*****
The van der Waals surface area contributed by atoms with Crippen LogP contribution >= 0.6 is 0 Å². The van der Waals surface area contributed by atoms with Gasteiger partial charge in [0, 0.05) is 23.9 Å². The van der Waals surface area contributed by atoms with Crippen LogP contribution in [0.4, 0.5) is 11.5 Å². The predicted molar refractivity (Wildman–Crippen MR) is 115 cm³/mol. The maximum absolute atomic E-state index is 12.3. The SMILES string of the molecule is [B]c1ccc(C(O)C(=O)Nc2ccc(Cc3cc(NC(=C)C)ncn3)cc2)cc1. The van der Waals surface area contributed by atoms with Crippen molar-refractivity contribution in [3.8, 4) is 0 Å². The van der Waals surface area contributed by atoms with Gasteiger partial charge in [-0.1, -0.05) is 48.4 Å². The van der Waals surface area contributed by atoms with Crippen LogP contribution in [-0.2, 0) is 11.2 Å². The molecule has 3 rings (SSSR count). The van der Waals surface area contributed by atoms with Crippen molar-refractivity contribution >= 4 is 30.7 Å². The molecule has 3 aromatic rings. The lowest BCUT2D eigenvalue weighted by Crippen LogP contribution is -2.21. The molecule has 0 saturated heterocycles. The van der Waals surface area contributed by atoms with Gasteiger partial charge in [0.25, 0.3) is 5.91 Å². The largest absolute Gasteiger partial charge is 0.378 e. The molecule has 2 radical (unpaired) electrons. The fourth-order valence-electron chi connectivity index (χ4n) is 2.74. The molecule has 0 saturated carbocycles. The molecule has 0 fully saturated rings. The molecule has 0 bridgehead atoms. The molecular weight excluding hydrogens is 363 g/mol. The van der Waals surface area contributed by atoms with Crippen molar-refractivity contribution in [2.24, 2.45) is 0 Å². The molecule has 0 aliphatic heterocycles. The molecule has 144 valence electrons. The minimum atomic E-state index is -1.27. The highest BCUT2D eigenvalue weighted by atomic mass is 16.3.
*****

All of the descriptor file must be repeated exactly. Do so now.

The van der Waals surface area contributed by atoms with Crippen LogP contribution >= 0.6 is 0 Å². The van der Waals surface area contributed by atoms with Gasteiger partial charge in [0, 0.05) is 23.9 Å². The van der Waals surface area contributed by atoms with Crippen LogP contribution in [0.4, 0.5) is 11.5 Å². The predicted molar refractivity (Wildman–Crippen MR) is 115 cm³/mol. The maximum absolute atomic E-state index is 12.3. The SMILES string of the molecule is [B]c1ccc(C(O)C(=O)Nc2ccc(Cc3cc(NC(=C)C)ncn3)cc2)cc1. The van der Waals surface area contributed by atoms with Crippen molar-refractivity contribution in [3.8, 4) is 0 Å². The van der Waals surface area contributed by atoms with Gasteiger partial charge in [-0.1, -0.05) is 48.4 Å². The van der Waals surface area contributed by atoms with Crippen LogP contribution in [-0.2, 0) is 11.2 Å². The molecule has 3 rings (SSSR count). The van der Waals surface area contributed by atoms with Crippen molar-refractivity contribution >= 4 is 30.7 Å². The molecule has 3 aromatic rings. The lowest BCUT2D eigenvalue weighted by Crippen LogP contribution is -2.21. The molecule has 0 saturated heterocycles. The van der Waals surface area contributed by atoms with Gasteiger partial charge in [0.25, 0.3) is 5.91 Å². The largest absolute Gasteiger partial charge is 0.378 e. The molecule has 2 radical (unpaired) electrons. The fourth-order valence-electron chi connectivity index (χ4n) is 2.74. The molecule has 0 saturated carbocycles. The molecule has 0 fully saturated rings. The molecule has 0 bridgehead atoms. The molecular weight excluding hydrogens is 363 g/mol. The van der Waals surface area contributed by atoms with Crippen molar-refractivity contribution in [2.24, 2.45) is 0 Å². The molecule has 0 aliphatic heterocycles. The molecule has 144 valence electrons. The minimum atomic E-state index is -1.27. The highest BCUT2D eigenvalue weighted by atomic mass is 16.3.